This is a similar to Theodore Dalrymple’s belief that multiculturalism is a deliberate government policy. It is true, but doesn’t explain public tolerance of it.
A brilliant and sensitive defender of our western heritage. His conclusions — e.g. that we have “no intellectual cadre that can think” — are the more devastating for being thoughtfully researched.
For him, “cultural Marxism” is a Gramscian strain that survived the fall of communism, and our treacherous elites promote it for their selfish ends. He is right. But like others, he avoids the unpalatable conclusion that those self-serving elites may be doing the public’s bidding. To be fair, he has expressed doubt that democracy is up to the challenge (“Democracy not Working”), but I think he lays too much emphasis on the role of (admittedly unscrupulous) elites.
His speeches to the Dutch Parliament accuse a cowardly and self-serving elite of handing over Western civilisation as an outgoing President might hand over the keys to the Oval Office. In a 2008 budget debate he stressed the disconnection between “the leftist canal-zone” (the high-price areas near to the Amsterdam canals where left-wing celebrities and politicians tend to live) and “The other Netherlands (which) consists of people who have to pay the bills”.
As one might expect from a democratic politician who still values state provision, this line avoids criticism of the electorate. Elite swindlers dupe the unsuspecting tax-paying public, and the public haven’t queried the bill yet.
Mark Steyn looks further than the elite for an explanation. First, he sees PC multiculturalism as one of the absurd symptoms of “civilisational exhaustion”. And the most civilisationally exhausted society, Europe, is the most absurdly multiculturalist.
Like Melanie Phillips, his argument doesn’t quite get to the root of the problem. For example, does PC multiculturalism cause civilisational exhaustion, or vice versa? No-one with sense would describe self-loathing and cultural relativism as a symptom of “civilisational vigour”. And if civilisational exhaustion is the deeper cause, how did it arise? And what is the cure? It is hard to avoid the conclusion that a good shake is all we need.
Second, he appears to suggest that that exhaustion is the result of deathbed demographics — or is it the other way around? The question matters because unless you can identify a relatively fundamental cause, then it’s hard to find an intervention point that will work.
Perhaps it is just a matter of age — western civilisation has had a good long run and has had enough of leading? Mark Steyn, rightly, has little time for historical inevitability.
In “America Alone”, he suggests it is the result of the luxury of American military protection since World War I. If that were the case then it would not explain why America shares much of Europe’s self-loathing.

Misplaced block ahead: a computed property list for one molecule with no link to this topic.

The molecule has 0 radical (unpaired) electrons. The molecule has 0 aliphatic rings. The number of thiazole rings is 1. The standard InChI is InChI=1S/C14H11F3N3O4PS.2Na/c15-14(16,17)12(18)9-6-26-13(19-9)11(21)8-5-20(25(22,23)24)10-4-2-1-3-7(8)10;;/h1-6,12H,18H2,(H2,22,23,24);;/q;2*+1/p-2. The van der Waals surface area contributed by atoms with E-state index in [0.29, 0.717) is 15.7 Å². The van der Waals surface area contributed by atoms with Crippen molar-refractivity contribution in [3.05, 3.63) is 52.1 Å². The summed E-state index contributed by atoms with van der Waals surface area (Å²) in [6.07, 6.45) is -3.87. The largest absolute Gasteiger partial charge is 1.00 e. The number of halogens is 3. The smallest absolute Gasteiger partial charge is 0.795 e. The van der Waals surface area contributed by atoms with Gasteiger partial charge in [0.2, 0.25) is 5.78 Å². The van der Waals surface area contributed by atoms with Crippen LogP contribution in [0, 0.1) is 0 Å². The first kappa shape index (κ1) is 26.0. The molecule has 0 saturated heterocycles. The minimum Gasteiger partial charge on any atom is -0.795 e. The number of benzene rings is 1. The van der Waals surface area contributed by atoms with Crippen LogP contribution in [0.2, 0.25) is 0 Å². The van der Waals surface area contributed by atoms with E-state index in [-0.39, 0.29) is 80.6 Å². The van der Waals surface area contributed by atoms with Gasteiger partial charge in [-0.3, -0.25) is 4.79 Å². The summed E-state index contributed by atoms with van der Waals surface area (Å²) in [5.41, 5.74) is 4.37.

Second, why should self-loathing and multiculturalism, be the symptoms of shrinking demographics? Japan and China have deathbed demographics, and yet neither of them is falling for our PC multiculturalism. Japan still has low levels of immigration, and virtually no Islamic immigration, and shows no sign of abandoning its orderly culture. China appears to be combining a demographic crunch with civilisational resurgence, and is cited by Mark Steyn as an example of the ‘strong horse’ feared and respected by Jihadis. Russia has, if anything, even worse demographics, owing to disease and low male life expectancy, but shows no wish to abase itself before Europe. And whilst the British birth rate is significantly higher than Germany’s, PC multiculturalism appears to be higher in Britain. And America, whose population passed the 300 million mark two years ago, is playing catch-up with Britain in the self-loathing stakes.
I’m exaggerating slightly. And I think that there is merit to Mark Steyn’s view about demographics. But, those demographics look more like a reinforcer of self-loathing than its main cause.
I go along with these writers in that Europe’s elites bear a disproportionate share of the blame since they are not mere agents but trustees. However, they couldn’t get away with it without the implied consent of the voters.
Collectivism — the philosophical poison
Collectivism is the philosophical poison at the heart of Western self-loathing and PC multiculturalism.
At least half of all wealth created in European countries is spent by the state, which generally forces higher earners to subsidise consumption for lower earners. It is a good deal for lower-earners, who make up a majority of the electorate.
This system operates by coercion, but it is not just a mafia racket. It requires stability for the wealth to be created in the first place, and a justifying ideology to minimise opposition. Monarchies use the ideology of the divine right of kings. Welfare democracy uses collectivism.